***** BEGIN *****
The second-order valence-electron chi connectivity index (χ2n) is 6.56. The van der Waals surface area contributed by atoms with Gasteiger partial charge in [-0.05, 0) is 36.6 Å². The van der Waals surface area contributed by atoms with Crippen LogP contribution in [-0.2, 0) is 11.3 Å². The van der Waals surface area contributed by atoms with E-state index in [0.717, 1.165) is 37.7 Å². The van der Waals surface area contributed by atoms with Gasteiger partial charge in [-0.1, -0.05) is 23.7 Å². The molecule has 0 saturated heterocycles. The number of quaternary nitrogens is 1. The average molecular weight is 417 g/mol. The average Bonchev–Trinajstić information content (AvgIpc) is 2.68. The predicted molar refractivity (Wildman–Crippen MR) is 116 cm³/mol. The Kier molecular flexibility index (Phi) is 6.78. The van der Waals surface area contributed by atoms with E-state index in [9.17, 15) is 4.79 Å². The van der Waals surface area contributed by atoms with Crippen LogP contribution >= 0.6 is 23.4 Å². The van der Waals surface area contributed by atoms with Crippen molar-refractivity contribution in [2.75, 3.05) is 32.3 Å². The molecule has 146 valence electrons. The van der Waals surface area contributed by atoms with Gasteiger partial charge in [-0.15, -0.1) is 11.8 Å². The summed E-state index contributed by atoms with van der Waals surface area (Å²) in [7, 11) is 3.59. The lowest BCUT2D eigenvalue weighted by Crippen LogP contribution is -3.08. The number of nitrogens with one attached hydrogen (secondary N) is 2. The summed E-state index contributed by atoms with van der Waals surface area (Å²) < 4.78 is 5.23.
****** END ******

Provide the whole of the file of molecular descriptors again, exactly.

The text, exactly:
The second-order valence-electron chi connectivity index (χ2n) is 6.56. The van der Waals surface area contributed by atoms with Gasteiger partial charge in [-0.05, 0) is 36.6 Å². The van der Waals surface area contributed by atoms with Crippen LogP contribution in [-0.2, 0) is 11.3 Å². The van der Waals surface area contributed by atoms with E-state index in [0.717, 1.165) is 37.7 Å². The van der Waals surface area contributed by atoms with Gasteiger partial charge in [-0.1, -0.05) is 23.7 Å². The molecule has 0 saturated heterocycles. The number of quaternary nitrogens is 1. The average molecular weight is 417 g/mol. The average Bonchev–Trinajstić information content (AvgIpc) is 2.68. The predicted molar refractivity (Wildman–Crippen MR) is 116 cm³/mol. The Kier molecular flexibility index (Phi) is 6.78. The van der Waals surface area contributed by atoms with E-state index in [9.17, 15) is 4.79 Å². The van der Waals surface area contributed by atoms with Crippen LogP contribution >= 0.6 is 23.4 Å². The van der Waals surface area contributed by atoms with Crippen molar-refractivity contribution in [2.75, 3.05) is 32.3 Å². The molecule has 146 valence electrons. The van der Waals surface area contributed by atoms with Gasteiger partial charge in [-0.15, -0.1) is 11.8 Å². The summed E-state index contributed by atoms with van der Waals surface area (Å²) in [7, 11) is 3.59. The lowest BCUT2D eigenvalue weighted by Crippen LogP contribution is -3.08. The number of nitrogens with one attached hydrogen (secondary N) is 2. The summed E-state index contributed by atoms with van der Waals surface area (Å²) < 4.78 is 5.23.